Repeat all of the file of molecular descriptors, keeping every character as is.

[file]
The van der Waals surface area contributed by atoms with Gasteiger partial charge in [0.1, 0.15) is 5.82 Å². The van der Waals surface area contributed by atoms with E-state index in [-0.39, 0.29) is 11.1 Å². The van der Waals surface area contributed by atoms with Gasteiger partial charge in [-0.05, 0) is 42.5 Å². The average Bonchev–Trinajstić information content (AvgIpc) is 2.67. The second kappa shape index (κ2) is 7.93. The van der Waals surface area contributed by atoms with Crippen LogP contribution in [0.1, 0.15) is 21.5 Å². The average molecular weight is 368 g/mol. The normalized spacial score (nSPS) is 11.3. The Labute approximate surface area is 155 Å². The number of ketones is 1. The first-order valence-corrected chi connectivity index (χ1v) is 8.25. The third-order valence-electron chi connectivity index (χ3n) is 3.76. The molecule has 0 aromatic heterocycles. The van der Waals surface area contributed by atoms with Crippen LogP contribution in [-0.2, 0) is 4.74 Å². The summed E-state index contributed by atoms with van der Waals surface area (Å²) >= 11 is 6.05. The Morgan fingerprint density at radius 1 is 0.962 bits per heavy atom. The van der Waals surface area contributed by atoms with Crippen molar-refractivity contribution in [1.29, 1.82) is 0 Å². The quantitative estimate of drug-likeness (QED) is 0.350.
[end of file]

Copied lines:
The van der Waals surface area contributed by atoms with Gasteiger partial charge in [0.1, 0.15) is 5.82 Å². The van der Waals surface area contributed by atoms with E-state index in [-0.39, 0.29) is 11.1 Å². The van der Waals surface area contributed by atoms with Gasteiger partial charge in [-0.05, 0) is 42.5 Å². The average Bonchev–Trinajstić information content (AvgIpc) is 2.67. The second kappa shape index (κ2) is 7.93. The van der Waals surface area contributed by atoms with Crippen LogP contribution in [0.1, 0.15) is 21.5 Å². The average molecular weight is 368 g/mol. The normalized spacial score (nSPS) is 11.3. The Labute approximate surface area is 155 Å². The number of ketones is 1. The first-order valence-corrected chi connectivity index (χ1v) is 8.25. The third-order valence-electron chi connectivity index (χ3n) is 3.76. The molecule has 0 aromatic heterocycles. The van der Waals surface area contributed by atoms with Crippen LogP contribution in [-0.2, 0) is 4.74 Å². The summed E-state index contributed by atoms with van der Waals surface area (Å²) >= 11 is 6.05. The Morgan fingerprint density at radius 1 is 0.962 bits per heavy atom. The van der Waals surface area contributed by atoms with Crippen molar-refractivity contribution in [1.29, 1.82) is 0 Å². The quantitative estimate of drug-likeness (QED) is 0.350.